DÄ internationalArchive6/2014Gastric Lavage in Cases of Poisoning

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Gastric Lavage in Cases of Poisoning

Dtsch Arztebl Int 2014; 111(6): 100; DOI: 10.3238/arztebl.2014.0100a

Marx, C; Marx, M

LNSLNS

Once again a claim is made that gastric lavage is not safe and should be considered only in life-threatening cases and within minutes after the ingestion (1). This “vagueness” demands a closer look at the relevant reference literature.

The cited consensus article (2) updates the data on the basis of animal studies, studies of volunteers, experimental studies in patients, case studies, and clinical studies. Animal studies certainly have nothing in common with the clinical setting. Interestingly, several case reports showed positive outcomes for gastric lavage and endoscopy. With regard to clinical studies: the cited studies are from 1942 to 1966 and did not consider the intoxication dose and the factor of time. Further citations (review of 56 small and heterogeneous, exclusively Chinese, studies) produce a controversial picture. Numerous studies reporting the known possible complications of gastric lavage were mentioned. An unprotected respiratory tract is listed as a contraindication. The role of endoscopy in detoxification (which can be undertaken without protecting the respiratory tract) is not mentioned at all. In spite of all this, six out of 11 poison information centers supported gastric lavage in an international study using the example of acetaminophen (paracetamol) intoxication (3). But enough about the evidence. Recommendations have been copied from one another for years. In cases of life-threatening intoxication, all possible options for detoxification should be considered. Gastric lavage is one such option. In such a situation, a benefit not supported by controlled studies is not a counterargument. The factor of time is no argument either, in substances with an enterohepatic circulation. We have repeatedly encountered situations where the lack of, or delay in, gastric lavage resulted in poor outcomes. Especially from the perspective of continuing medical education, a more careful differentiation of the facts is needed in review articles and in the advice provided by poison information centers.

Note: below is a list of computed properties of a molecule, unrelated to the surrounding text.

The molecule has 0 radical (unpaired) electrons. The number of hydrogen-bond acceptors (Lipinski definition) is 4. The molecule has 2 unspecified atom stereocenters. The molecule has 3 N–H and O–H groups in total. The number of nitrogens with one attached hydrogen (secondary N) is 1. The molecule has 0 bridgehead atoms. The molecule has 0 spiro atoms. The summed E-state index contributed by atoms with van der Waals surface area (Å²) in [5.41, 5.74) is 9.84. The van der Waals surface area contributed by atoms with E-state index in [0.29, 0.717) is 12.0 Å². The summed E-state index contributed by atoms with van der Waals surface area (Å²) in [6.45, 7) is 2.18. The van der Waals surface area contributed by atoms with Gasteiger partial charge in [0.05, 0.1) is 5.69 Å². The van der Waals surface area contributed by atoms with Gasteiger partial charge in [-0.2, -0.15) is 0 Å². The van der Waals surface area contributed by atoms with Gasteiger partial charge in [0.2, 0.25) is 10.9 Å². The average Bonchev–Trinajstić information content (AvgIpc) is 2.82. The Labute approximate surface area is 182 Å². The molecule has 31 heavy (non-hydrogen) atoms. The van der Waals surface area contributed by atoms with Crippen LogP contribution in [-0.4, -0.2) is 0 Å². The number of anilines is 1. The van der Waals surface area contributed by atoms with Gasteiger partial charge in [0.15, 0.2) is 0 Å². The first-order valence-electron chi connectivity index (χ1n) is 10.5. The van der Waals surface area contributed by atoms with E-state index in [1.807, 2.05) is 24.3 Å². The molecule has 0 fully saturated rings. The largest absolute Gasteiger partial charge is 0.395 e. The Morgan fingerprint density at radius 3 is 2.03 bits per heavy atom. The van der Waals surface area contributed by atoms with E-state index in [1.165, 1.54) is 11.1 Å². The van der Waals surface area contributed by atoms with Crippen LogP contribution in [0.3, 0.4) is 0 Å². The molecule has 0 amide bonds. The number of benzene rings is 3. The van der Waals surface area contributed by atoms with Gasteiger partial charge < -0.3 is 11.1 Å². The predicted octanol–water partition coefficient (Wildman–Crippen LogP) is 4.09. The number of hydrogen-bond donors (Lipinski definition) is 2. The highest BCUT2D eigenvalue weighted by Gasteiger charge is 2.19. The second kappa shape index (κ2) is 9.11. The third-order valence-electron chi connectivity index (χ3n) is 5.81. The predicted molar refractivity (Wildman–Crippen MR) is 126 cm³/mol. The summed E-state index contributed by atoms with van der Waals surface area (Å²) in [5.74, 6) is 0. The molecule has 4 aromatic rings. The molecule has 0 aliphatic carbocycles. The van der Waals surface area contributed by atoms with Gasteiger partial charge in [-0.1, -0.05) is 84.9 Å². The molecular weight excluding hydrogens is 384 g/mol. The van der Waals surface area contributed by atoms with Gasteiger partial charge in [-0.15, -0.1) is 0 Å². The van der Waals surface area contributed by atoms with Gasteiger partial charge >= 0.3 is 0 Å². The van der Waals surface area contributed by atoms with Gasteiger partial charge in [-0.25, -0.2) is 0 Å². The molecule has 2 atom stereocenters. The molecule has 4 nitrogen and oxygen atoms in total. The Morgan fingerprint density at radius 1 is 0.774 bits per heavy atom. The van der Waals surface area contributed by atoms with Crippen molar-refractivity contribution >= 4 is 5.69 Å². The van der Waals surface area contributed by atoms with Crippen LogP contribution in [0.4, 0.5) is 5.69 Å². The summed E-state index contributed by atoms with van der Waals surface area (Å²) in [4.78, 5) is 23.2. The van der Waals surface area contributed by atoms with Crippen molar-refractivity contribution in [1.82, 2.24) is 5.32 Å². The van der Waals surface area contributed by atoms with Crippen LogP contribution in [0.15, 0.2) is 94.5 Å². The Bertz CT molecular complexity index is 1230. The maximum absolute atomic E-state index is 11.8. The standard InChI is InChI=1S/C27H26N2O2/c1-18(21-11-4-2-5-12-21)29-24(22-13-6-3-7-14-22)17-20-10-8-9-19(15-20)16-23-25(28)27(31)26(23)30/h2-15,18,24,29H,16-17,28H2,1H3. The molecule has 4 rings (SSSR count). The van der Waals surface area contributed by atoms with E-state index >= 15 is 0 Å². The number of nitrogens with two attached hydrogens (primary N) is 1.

DOI: 10.3238/arztebl.2014.0100a

Dr. med. Christian Marx

Innere Medizin/Nephrologie, Notfallmedizin, Nordhausen

c.marx@dialyse-nordhausen.de

Dr. med. Manfred Marx

Innere Medizin/Nephrologie, Internistische Intensivmedizin, Nordhausen

Conflict of interest statement

The authors declare that no conflict of interest exists.

1.
Müller D, Desel H: Common causes of poisoning-etiology, diagnosis and treatment. Dtsch Aerztebl Int 2013; 110: 690–700 VOLLTEXT
2.
Benson BE, Hoppu K, Troutman WG, et al.: Position paper update: gastric lavage for gastrointestinal decontamination. Clin Toxicol (Phila) 2013; 51: 140–6 CrossRef MEDLINE
3.
Good AM, Kelly CA, Bateman DN: Differences in treatment advice for common poisons by poisons centres—an international comparison. Clin Toxicol (Phila) 2007; 45: 234–9 CrossRef MEDLINE
1.Müller D, Desel H: Common causes of poisoning-etiology, diagnosis and treatment. Dtsch Aerztebl Int 2013; 110: 690–700 VOLLTEXT
2.Benson BE, Hoppu K, Troutman WG, et al.: Position paper update: gastric lavage for gastrointestinal decontamination. Clin Toxicol (Phila) 2013; 51: 140–6 CrossRef MEDLINE
3.Good AM, Kelly CA, Bateman DN: Differences in treatment advice for common poisons by poisons centres—an international comparison. Clin Toxicol (Phila) 2007; 45: 234–9 CrossRef MEDLINE

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